Chicago saw 280 shootings and 50 homicides just in the last month.
January's homicide tally has not been that high since at least the year 2000, according to a Chicago Tribune review of publicly available crime numbers.
According to Interim Police Supt. John Escalante, the "unacceptable increase in violence was driven primarily by gang conflicts and retaliatory violence."
"The vast majority of incidents originated from petty disagreements that escalated into gun violence that tore apart families," he stated. "Chicagoans should know that detectives are making progress in January's investigations and have already solved 14 murder cases this month."
The crime spike follows public furor over last November's release of the Laquan McDonald shooting video as well as other high-profile police shootings in the city.
The public scrutiny over police misconduct appears to be a concern among Chicago officers.
"I've gone to the roll calls and I've heard their concerns about not wanting to be the next viral video," Escalante stated. "Even when they're doing something right, it may not be perceived that way."
Some police officers, meanwhile, claim a so-called "ACLU effect" could be a factor behind the recent crime spike.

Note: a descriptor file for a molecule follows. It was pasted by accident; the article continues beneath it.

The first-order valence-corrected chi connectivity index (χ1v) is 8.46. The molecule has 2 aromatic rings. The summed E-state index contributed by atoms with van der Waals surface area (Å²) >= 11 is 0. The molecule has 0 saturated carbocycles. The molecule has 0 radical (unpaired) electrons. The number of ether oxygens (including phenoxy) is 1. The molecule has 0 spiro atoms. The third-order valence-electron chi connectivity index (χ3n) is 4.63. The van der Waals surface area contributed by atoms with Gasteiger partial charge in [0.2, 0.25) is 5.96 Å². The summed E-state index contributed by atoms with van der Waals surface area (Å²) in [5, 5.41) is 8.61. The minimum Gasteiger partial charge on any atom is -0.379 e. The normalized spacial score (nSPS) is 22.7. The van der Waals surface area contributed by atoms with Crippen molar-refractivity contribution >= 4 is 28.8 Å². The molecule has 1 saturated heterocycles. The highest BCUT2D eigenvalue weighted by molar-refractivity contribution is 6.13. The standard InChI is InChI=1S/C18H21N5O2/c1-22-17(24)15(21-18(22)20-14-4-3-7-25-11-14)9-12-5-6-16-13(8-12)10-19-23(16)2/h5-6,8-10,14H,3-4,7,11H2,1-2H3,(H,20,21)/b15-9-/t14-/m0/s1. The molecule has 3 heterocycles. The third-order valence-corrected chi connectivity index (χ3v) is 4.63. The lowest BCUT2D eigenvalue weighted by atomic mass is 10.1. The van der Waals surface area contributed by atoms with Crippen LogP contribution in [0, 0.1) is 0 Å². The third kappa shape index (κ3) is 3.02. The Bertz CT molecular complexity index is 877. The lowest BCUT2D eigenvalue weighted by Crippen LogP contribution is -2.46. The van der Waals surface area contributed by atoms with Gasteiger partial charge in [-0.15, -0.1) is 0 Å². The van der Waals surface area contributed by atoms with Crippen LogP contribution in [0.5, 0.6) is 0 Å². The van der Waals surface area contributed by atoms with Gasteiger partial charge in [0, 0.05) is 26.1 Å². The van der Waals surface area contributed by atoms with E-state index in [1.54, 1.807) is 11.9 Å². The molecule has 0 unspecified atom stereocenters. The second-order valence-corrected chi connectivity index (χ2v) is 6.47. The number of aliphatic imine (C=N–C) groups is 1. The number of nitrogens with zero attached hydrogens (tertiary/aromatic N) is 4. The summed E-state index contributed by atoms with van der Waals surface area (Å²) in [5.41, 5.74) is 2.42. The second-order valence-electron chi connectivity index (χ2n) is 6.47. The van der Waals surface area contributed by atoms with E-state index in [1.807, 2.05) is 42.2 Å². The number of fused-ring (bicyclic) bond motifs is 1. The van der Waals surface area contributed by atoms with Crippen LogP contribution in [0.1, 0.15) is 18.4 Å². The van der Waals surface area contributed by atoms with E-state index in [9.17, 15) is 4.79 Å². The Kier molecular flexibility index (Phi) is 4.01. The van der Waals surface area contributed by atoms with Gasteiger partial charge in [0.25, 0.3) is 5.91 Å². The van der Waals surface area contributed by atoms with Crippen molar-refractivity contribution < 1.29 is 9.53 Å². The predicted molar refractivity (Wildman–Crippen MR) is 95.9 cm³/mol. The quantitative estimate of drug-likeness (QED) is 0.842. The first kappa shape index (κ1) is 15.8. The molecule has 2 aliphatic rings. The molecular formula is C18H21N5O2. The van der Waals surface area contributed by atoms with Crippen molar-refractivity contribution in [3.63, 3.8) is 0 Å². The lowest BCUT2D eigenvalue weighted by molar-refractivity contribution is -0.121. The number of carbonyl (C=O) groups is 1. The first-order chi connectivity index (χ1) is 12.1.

Last year, the city and ACLU entered into an agreement to reform the police department's stop-and-frisk practices. As part of the agreement, police have had to collect more information on "contact cards" used to document a stop as of January.
The number of completed contact cards was down 79 percent last month compared to the same time in 2015. Some police officers say they are making fewer stops due to the length of time needed to complete the contact cards. They also said they are worried about repercussions they could face for making a stop eventually determined to be illegal.
In light of the drop in completed contact cards, Escalante told the Chicago Sun-Times that the department is "conducting training on the new investigative stop law and reporting requirements and that is taking place three shifts per day."
The ACLU disagrees with claims that the spike in Chicago shootings is connected to the decrease in police stops. An ACLU official pointed out that other municipalities did not experience an uptick in shootings when they reduced police stops.